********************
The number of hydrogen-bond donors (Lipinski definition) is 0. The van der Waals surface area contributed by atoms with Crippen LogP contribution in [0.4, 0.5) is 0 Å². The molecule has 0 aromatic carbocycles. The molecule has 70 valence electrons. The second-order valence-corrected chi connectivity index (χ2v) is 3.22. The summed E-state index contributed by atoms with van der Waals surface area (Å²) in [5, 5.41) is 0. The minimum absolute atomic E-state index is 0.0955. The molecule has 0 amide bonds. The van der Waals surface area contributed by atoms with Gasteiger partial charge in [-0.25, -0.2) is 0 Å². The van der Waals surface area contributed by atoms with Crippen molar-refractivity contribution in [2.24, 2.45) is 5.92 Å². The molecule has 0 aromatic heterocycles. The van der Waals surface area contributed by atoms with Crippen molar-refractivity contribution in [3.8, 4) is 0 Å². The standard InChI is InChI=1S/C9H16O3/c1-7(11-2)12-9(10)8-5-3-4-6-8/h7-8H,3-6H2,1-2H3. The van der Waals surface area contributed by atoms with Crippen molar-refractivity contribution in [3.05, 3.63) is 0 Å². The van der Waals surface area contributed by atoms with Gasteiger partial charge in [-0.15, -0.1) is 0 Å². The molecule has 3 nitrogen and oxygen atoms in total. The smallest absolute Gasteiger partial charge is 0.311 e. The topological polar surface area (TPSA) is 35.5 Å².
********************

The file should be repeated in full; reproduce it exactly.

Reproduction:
The number of hydrogen-bond donors (Lipinski definition) is 0. The van der Waals surface area contributed by atoms with Crippen LogP contribution in [0.4, 0.5) is 0 Å². The molecule has 0 aromatic carbocycles. The molecule has 70 valence electrons. The second-order valence-corrected chi connectivity index (χ2v) is 3.22. The summed E-state index contributed by atoms with van der Waals surface area (Å²) in [5, 5.41) is 0. The minimum absolute atomic E-state index is 0.0955. The molecule has 0 amide bonds. The van der Waals surface area contributed by atoms with Gasteiger partial charge in [-0.25, -0.2) is 0 Å². The van der Waals surface area contributed by atoms with Crippen molar-refractivity contribution in [2.24, 2.45) is 5.92 Å². The molecule has 0 aromatic heterocycles. The van der Waals surface area contributed by atoms with Crippen molar-refractivity contribution in [3.8, 4) is 0 Å². The standard InChI is InChI=1S/C9H16O3/c1-7(11-2)12-9(10)8-5-3-4-6-8/h7-8H,3-6H2,1-2H3. The van der Waals surface area contributed by atoms with Crippen molar-refractivity contribution in [3.05, 3.63) is 0 Å². The van der Waals surface area contributed by atoms with Gasteiger partial charge in [-0.15, -0.1) is 0 Å². The molecule has 3 nitrogen and oxygen atoms in total. The smallest absolute Gasteiger partial charge is 0.311 e. The topological polar surface area (TPSA) is 35.5 Å².